A 2006 law boosted rewards for those giving key information in cases involving evasion of $2 million or more. In 2008 whistleblowers alleged more than $65 billion in under-reported income, an increase of $8 billion on the previous year.
It could be that the idea of rewarding whistleblowers for tax evasion information is taken up by other countries as they strive to boost their monetary supply.
While Canada has not offered a specific amnesty programme, the Canadian system gives taxpayers 10 years to report undeclared income and avoid prosecution. Following the US success with UBS, over 50 Canadian UBS clients chose to voluntarily disclose unpaid taxes. Investigations have so far uncovered around $6.4 billion in unreported income.
The Italian amnesty offers anonymity and a one-off payment of 5% of the total funds disclosed. It is the country?s third amnesty since 2001 and this time around Italians are repatriating funds at a record pace. Asset managers say the amount repatriated will probably exceed the previous two amnesties combined ? where around ?80 billion was returned.
For the first time, France has also opened a voluntary disclosure office to help those who have evaded tax come clean. It offers reduced sanctions and some form of anonymity.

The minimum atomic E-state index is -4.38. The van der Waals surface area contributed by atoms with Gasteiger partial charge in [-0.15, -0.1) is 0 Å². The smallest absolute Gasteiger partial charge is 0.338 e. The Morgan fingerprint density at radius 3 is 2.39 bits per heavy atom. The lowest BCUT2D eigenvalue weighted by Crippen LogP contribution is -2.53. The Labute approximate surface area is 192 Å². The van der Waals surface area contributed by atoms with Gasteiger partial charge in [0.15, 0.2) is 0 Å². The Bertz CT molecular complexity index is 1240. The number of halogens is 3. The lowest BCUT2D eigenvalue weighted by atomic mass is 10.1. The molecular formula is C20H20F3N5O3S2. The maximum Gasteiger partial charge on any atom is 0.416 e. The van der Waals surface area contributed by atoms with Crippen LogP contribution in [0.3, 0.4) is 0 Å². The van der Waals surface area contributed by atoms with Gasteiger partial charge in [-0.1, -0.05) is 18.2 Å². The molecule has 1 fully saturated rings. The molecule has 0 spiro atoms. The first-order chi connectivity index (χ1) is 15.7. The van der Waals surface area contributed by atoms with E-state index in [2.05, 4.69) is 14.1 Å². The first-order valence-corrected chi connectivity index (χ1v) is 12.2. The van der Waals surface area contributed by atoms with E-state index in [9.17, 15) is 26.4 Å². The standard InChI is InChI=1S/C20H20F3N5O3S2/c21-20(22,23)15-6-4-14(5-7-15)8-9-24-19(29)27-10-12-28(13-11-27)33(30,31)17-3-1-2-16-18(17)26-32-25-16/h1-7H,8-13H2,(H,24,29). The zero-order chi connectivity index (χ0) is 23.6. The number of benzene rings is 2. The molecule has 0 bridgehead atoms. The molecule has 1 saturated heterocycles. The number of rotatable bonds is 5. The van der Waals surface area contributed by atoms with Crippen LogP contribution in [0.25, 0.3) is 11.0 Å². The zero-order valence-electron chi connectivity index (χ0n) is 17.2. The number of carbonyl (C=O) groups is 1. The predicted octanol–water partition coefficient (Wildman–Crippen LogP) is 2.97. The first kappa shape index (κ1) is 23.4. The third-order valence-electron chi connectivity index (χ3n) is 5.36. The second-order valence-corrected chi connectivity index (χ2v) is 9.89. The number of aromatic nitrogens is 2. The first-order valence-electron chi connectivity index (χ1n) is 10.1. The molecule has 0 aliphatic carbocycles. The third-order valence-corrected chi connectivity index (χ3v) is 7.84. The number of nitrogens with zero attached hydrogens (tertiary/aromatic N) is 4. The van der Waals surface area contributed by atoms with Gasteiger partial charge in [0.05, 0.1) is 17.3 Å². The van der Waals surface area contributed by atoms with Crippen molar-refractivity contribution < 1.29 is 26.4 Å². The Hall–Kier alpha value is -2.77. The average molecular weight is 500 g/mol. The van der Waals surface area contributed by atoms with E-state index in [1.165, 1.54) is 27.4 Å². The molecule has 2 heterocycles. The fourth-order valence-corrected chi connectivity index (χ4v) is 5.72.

Confusion over UK disclosure facilities
The UK?s New Disclosure Opportunity runs from September 2009 to March 2010. It has been criticised for being less advantageous than the separate Liechtenstein Disclosure Facility, thereby encouraging tax cheats to disclose under the Liechtenstein facility.
Permanent Secretary for Tax at HM Revenue & Customs (HMRC), Dave Hartnett, told Accountancy Age that people ?cannot just use the one that suits you best?. HMRC has given notices to 308 financial institutions in the UK to provide details of their customers? offshore accounts. These customers cannot disclose through the Liechtenstein facility.
Hartnett, however, sowed more confusion after being quoted as telling the International Bar Association?s conference in Madrid that further country-specific disclosure facilities will be negotiated from 2010 onwards.
?I am not going to say which countries we are consulting with, but discussions are ongoing. I wouldn't hold your breath within the next six months, but after that there will be news“, Hartnett was reported as commenting in the International Tax Review.
Although Prime Minister, Gordon Brown, apparently backed up Hartnett?s remarks by reportedly saying that more arrangements similar to that with Liechtenstein were on the cards and could yield up to ?1 billion each, HMRC denied that there will be further disclosure opportunities and said Hartnett made no such comments.
Tax evaders will be found out in the end and the longer offenders put off legitimising their affairs the harsher the penalties will be as well as more tax and interest to pay. There are far safer, less stressful and fully legitimate ways to cut down on tax and in some situations avoid it. An authorised and regulated financial and tax adviser like Blevins Franks Financial Management can help with specific advice and arrangements to suit your circumstances.
By Bill Blevins, Managing Director, Blevins Franks
23rd October 2009